News from ISGlobal
In the unlikely yet not impossible case of a future nuclear accident, what do we need to do (or not do) in order to improve the follow-up of affected populations and respond to their needs without creating unnecessary anxiety? This is what the European SHAMISEN project, led by Elisabeth Cardis, head of the Radiation Programme at ISGlobal, has tried to answer over the last 16 months. The results were presented at the final consortium meeting, which took place on March 23 at the OECD headquarters in Paris, followed by a workshop on March 24 with relevant stakeholders in the field who provided feedback on the draft document.
During the first day, around 40 consortium partners from eleven countries, plus key actors from Belarus, Russia, Ukraine and Japan involved in the follow-up of the Chernobyl and Fukushima accidents, discussed a series of recommendations based on lessons learned from past nuclear accidents. On the second day, stakeholders representing international and European organisations, platforms and national institutions (including WHO, NEA-OECD, NERIS, CONCERT, EURADOS and ICRP) were invited to provide their input on the recommendations.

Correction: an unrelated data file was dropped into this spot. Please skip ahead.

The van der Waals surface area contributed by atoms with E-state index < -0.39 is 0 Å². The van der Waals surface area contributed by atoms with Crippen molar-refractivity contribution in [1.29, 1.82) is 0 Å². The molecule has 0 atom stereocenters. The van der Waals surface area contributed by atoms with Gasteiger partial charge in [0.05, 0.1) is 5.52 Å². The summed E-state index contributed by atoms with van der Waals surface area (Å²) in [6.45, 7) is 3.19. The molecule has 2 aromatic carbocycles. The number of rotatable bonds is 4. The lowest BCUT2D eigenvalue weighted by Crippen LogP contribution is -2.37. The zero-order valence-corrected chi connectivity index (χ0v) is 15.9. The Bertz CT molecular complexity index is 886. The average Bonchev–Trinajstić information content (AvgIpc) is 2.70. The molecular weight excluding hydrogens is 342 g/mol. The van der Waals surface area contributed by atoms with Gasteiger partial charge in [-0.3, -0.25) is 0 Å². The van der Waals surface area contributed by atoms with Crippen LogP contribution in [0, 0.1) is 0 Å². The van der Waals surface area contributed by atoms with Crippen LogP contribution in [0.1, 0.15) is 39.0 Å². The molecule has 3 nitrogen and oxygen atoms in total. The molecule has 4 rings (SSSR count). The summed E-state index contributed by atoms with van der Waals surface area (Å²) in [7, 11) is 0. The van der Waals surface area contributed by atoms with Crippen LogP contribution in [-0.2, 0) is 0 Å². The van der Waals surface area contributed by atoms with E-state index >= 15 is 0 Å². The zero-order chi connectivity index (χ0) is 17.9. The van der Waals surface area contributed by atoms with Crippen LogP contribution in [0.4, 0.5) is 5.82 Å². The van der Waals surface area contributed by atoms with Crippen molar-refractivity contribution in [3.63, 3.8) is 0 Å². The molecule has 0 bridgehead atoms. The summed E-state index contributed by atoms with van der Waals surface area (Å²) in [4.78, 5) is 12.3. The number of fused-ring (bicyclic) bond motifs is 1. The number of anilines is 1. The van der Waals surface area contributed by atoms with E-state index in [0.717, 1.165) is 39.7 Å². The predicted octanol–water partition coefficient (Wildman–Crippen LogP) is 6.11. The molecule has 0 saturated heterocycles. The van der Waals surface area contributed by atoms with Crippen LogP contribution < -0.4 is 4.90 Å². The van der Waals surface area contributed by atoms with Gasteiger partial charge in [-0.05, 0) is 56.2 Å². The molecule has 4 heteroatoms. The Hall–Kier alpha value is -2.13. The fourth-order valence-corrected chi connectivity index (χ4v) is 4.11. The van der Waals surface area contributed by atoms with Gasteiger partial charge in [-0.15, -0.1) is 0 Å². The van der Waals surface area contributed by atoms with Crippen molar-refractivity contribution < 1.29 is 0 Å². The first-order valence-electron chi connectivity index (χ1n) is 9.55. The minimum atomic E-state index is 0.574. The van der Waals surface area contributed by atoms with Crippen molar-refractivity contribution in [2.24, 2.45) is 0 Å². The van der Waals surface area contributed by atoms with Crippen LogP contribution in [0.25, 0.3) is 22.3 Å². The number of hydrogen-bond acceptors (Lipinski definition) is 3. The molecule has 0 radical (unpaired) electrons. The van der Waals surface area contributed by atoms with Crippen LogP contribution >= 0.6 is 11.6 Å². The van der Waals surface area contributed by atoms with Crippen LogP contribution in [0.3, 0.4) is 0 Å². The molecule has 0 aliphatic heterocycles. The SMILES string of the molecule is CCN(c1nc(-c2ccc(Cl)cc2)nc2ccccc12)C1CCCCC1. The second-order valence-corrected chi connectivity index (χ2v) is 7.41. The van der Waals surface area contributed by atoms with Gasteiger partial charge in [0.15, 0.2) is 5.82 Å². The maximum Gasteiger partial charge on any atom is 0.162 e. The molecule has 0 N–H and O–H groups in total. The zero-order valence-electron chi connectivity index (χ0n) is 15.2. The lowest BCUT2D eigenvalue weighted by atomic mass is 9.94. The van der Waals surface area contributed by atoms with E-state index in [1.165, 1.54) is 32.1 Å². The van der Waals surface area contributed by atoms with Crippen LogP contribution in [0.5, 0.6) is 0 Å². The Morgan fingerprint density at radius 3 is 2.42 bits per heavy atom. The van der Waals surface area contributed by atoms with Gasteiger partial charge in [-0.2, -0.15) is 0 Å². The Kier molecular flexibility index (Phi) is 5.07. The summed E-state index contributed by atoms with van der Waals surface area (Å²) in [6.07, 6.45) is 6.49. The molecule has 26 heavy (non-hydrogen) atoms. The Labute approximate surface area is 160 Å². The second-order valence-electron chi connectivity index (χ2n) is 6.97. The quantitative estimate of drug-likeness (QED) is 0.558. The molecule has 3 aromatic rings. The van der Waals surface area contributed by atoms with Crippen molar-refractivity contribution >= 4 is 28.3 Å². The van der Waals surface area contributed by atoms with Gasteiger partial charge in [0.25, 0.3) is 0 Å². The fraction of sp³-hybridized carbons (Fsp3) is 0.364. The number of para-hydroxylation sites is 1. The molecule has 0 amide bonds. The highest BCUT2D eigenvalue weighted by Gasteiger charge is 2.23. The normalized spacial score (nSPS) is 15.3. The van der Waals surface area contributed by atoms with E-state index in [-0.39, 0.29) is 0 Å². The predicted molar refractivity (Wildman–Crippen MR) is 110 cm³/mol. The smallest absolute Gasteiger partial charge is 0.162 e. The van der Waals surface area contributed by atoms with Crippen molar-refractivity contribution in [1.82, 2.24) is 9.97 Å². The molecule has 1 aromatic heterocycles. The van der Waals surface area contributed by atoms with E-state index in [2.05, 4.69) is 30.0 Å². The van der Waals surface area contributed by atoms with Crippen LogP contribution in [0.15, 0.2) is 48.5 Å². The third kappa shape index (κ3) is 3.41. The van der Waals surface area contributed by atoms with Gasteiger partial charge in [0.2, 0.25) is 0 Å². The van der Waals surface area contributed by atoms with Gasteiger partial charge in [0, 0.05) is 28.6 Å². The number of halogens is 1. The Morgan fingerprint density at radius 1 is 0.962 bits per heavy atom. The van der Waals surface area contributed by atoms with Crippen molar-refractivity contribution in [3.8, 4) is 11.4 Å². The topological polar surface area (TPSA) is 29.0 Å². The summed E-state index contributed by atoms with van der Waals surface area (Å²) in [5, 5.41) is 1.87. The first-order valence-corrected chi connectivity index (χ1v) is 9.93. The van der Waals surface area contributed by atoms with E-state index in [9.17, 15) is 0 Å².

Overall, the project’s results were applauded by the various stakeholders, who stressed that its main strength is that it focuses its attention on the affected people, includes the psychosocial aspect as part of their well-being, goes beyond radiation and disease, and stresses the importance of empowering the populations to regain control of their lives.